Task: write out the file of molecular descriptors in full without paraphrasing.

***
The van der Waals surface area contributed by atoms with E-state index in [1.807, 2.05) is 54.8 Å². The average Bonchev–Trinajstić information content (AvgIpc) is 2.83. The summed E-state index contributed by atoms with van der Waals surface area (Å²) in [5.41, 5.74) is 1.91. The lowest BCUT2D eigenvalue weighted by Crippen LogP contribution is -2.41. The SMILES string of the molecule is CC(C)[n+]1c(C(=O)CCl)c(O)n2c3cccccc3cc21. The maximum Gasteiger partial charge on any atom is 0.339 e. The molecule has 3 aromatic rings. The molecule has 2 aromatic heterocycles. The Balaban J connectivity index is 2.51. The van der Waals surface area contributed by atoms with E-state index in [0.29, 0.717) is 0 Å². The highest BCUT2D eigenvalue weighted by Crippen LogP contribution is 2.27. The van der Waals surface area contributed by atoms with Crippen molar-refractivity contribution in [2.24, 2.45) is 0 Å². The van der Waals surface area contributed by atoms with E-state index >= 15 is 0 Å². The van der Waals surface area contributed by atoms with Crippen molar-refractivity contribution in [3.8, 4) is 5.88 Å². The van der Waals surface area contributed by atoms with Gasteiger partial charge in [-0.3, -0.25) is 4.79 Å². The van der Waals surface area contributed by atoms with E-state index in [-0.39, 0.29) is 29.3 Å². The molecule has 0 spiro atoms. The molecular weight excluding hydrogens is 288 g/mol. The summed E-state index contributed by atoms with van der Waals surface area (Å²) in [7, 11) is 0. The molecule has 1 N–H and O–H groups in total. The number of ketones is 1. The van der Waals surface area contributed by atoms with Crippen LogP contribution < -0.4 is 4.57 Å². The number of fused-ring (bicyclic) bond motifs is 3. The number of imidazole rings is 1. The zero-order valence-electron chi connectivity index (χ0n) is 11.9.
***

The van der Waals surface area contributed by atoms with E-state index in [1.807, 2.05) is 54.8 Å². The average Bonchev–Trinajstić information content (AvgIpc) is 2.83. The summed E-state index contributed by atoms with van der Waals surface area (Å²) in [5.41, 5.74) is 1.91. The lowest BCUT2D eigenvalue weighted by Crippen LogP contribution is -2.41. The SMILES string of the molecule is CC(C)[n+]1c(C(=O)CCl)c(O)n2c3cccccc3cc21. The maximum Gasteiger partial charge on any atom is 0.339 e. The molecule has 3 aromatic rings. The molecule has 2 aromatic heterocycles. The Balaban J connectivity index is 2.51. The van der Waals surface area contributed by atoms with E-state index in [0.29, 0.717) is 0 Å². The highest BCUT2D eigenvalue weighted by Crippen LogP contribution is 2.27. The van der Waals surface area contributed by atoms with Crippen molar-refractivity contribution in [2.24, 2.45) is 0 Å². The van der Waals surface area contributed by atoms with E-state index >= 15 is 0 Å². The van der Waals surface area contributed by atoms with Crippen molar-refractivity contribution in [3.8, 4) is 5.88 Å². The van der Waals surface area contributed by atoms with Gasteiger partial charge in [-0.3, -0.25) is 4.79 Å². The van der Waals surface area contributed by atoms with E-state index in [-0.39, 0.29) is 29.3 Å². The molecule has 0 spiro atoms. The molecular weight excluding hydrogens is 288 g/mol. The summed E-state index contributed by atoms with van der Waals surface area (Å²) in [7, 11) is 0. The molecule has 1 N–H and O–H groups in total. The number of ketones is 1. The van der Waals surface area contributed by atoms with Crippen LogP contribution < -0.4 is 4.57 Å². The number of fused-ring (bicyclic) bond motifs is 3. The number of imidazole rings is 1. The zero-order valence-electron chi connectivity index (χ0n) is 11.9.